Fall Gardening: Plant Now For Fall Harvest!

Fall Gardening Plant in the summer harvest in the fall Proverbial Homemaker

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Summer is in full swing and crops are being harvested. But did you know that this is a great time to start thinking about fall gardening? 

Why would you want to plant in July?

  • Plant a few quick crops in places where early plants (such as snap peas) have been pulled. 
  • Extend your current gardening activities to enjoy fresh food throughout the fall and winter.
  • Set up a new garden even if you missed spring planting this year.

For us, the first planting of the year was in February/March in our backyard square foot garden. Last week, we eked the last bit of food from it. Then we prepared it for new planting by pulling up and composting all the plant debris and then incorporating compost from our worm farm. Now it’s ready! 

Even if you don’t have a full space for planting right now, that’s ok! Just pick the spots that are bare or you have just harvested, work in some compost or aged manure, and pick from some of the great choices below. 

When to Plant:
You’re basically working backwards when planning a fall garden. Figure out the first frost date for your area. Ours is 10/18. Then choose some good fall plants and see the number of days to harvest on the seed packet or catalog (I had to look a lot of mine up online). I usually add a week or two to account for slower growing during the cold parts of the season. 

For example, giant red mustard greens takes 40 days to mature. Add a bit of time for slower growing, and that’s about 7 weeks. If I plant on July 20, they will mature September 14. Plenty of time! Now I know I can sow mustard green seeds this weekend and the next 5 weekends to have a continuous crop up until my 10/18 first frost date! 


Seeds to Plant NOW:

  • Beets (leaves all seasons, winter root harvest)
  • Chicory (late Fall/Winter)
  • Chinese cabbage (late Fall)
  • Collards (Winter) 
  • Fennel (Fall/Spring)
  • Lettuce (Summer/Fall)
  • Radishes (Summer/Fall)
  • Kale (Winter)
  • Mustard greens (Fall/Winter)
  • Bunching onions (Winter/Spring)
  • Shallots (Spring/Summer)
  • Parsnips (Winter)
  • Peas (Fall)
  • Rutabagas (Winter/Spring)
  • Spinach (Fall/Winter)
  • Swiss chard (Fall/Winter)
  • Turnips (Winter/Spring)
Beets and turnips are a favorite of mine because, although they’re slow growing, you can selectively harvest leaves for salads and green smoothies until it’s time to harvest the roots. 
Lettuce and spinach are good choices but be sure to plant in part shade and keep well watered to avoid bolting in the summer heat. 
Swiss chard, mustard greens, and peas are also fast growing and will often be ready mid-Fall. For a Fall harvest of other choices, try seeing if you can find seeds with a short harvesting time and choose varieties that are quick growing.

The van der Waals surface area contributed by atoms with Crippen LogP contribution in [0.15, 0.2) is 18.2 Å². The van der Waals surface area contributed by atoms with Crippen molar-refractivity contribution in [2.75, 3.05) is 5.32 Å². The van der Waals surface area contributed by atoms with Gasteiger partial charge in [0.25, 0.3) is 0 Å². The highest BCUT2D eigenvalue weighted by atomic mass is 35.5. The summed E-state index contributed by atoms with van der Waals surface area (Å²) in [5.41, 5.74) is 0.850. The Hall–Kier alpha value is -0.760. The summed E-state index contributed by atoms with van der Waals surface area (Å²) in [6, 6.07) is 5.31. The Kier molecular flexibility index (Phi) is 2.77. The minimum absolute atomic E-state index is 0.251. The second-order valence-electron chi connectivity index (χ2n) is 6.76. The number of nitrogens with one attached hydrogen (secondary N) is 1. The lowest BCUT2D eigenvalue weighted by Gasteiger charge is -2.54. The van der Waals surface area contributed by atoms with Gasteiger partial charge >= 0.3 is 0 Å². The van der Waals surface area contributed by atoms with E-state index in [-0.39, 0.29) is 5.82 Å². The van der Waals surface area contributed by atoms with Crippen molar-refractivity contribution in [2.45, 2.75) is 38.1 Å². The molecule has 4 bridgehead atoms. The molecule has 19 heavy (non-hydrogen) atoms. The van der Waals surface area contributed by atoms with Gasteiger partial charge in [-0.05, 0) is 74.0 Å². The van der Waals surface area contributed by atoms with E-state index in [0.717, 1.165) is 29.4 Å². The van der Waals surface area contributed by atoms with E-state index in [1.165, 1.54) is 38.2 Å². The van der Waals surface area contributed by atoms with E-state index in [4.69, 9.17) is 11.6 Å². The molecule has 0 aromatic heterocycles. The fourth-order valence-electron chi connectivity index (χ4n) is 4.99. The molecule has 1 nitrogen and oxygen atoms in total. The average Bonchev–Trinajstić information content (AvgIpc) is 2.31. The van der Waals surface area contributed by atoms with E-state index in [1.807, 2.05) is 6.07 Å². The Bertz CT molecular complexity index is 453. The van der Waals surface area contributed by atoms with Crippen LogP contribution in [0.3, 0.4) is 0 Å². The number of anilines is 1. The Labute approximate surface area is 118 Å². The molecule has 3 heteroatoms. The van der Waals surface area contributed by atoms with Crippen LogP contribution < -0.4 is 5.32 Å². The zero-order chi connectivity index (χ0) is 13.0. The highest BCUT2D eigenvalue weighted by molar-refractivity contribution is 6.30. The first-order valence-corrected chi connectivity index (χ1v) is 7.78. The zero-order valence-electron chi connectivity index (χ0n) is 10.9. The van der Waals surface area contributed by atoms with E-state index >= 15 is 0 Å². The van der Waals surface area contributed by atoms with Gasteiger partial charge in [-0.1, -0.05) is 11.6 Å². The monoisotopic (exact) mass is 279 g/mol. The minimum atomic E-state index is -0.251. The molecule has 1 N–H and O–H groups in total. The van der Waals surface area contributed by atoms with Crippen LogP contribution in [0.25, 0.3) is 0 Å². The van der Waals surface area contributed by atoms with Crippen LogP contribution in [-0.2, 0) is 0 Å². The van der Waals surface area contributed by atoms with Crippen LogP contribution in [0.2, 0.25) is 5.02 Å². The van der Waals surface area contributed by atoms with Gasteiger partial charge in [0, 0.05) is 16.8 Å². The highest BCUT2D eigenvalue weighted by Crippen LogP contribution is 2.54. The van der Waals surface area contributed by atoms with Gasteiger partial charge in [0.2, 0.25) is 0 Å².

Buy Nursery Starts
To broaden the variety of your fall garden, here are some good choices to plant as starts from the nursery. Just make sure to transplant them in the next week or so to be able to harvest before first frost! These are choices that you can direct sow or start indoors next year in May/June to get a jump start on your fall garden. 
  • Basil (Summer/Fall)
  • Cilantro (Summer/Fall)
  • Dill (Summer/Fall)
  • Brussels sprouts (Fall/Winter)
  • Cabbage (Fall/Winter)
  • Cauliflower (Fall/Winter)
  • Kale (late Fall/Winter)
  • Leeks (winter harvest)
More Information
Next up in this series on fall gardening, I’ll share choices for planting in August-October as well as some info on how to grow those starts if you don’t want to buy them.

More Fall Gardening:
What would be your favorite vegetables to harvest all Fall and Winter long? 



This Post Has 5 Comments

  1. Great list for a first time gardener such as myself! 🙂 I pinned it to my gardening board. Can I ask what zone you live in? I want to make sure it’s not too late for planting fall crops in Indiana. Thanks! 🙂

    1. Good question! I updated the post to include it under a When to Plant heading. I am in zone 8a but the info that will really help you most is what your first frost date is for your city or area. Hope you get some great produce this Fall!

  2. i love this post, thank you!!!
    this is exciting news! we missed spring planting (yet again) this year so this gives us hope to get a garden going for fresh food at home. the kids love cauliflower and salads. thats really about it as far as their tastes go on your list, so they’d be trying a lot of new food this fall and winter. i love beets and have always wanted to try making kale chips. dill, basil, peas, brussels sprouts, spinach and radishes will also have a place in our garden.

    1. My kids seem to get most of their greens in smoothie form these days, except for the broccoli and beans that they love. Brussels sprout plants look really cool, I found out, so I’m kind of excited to try those. Glad you found some gardening inspiration!

  3. I loved your article, it was very informative…would love it if you hopped on by our blog hop on Sunday…The Homesteaders Hop.


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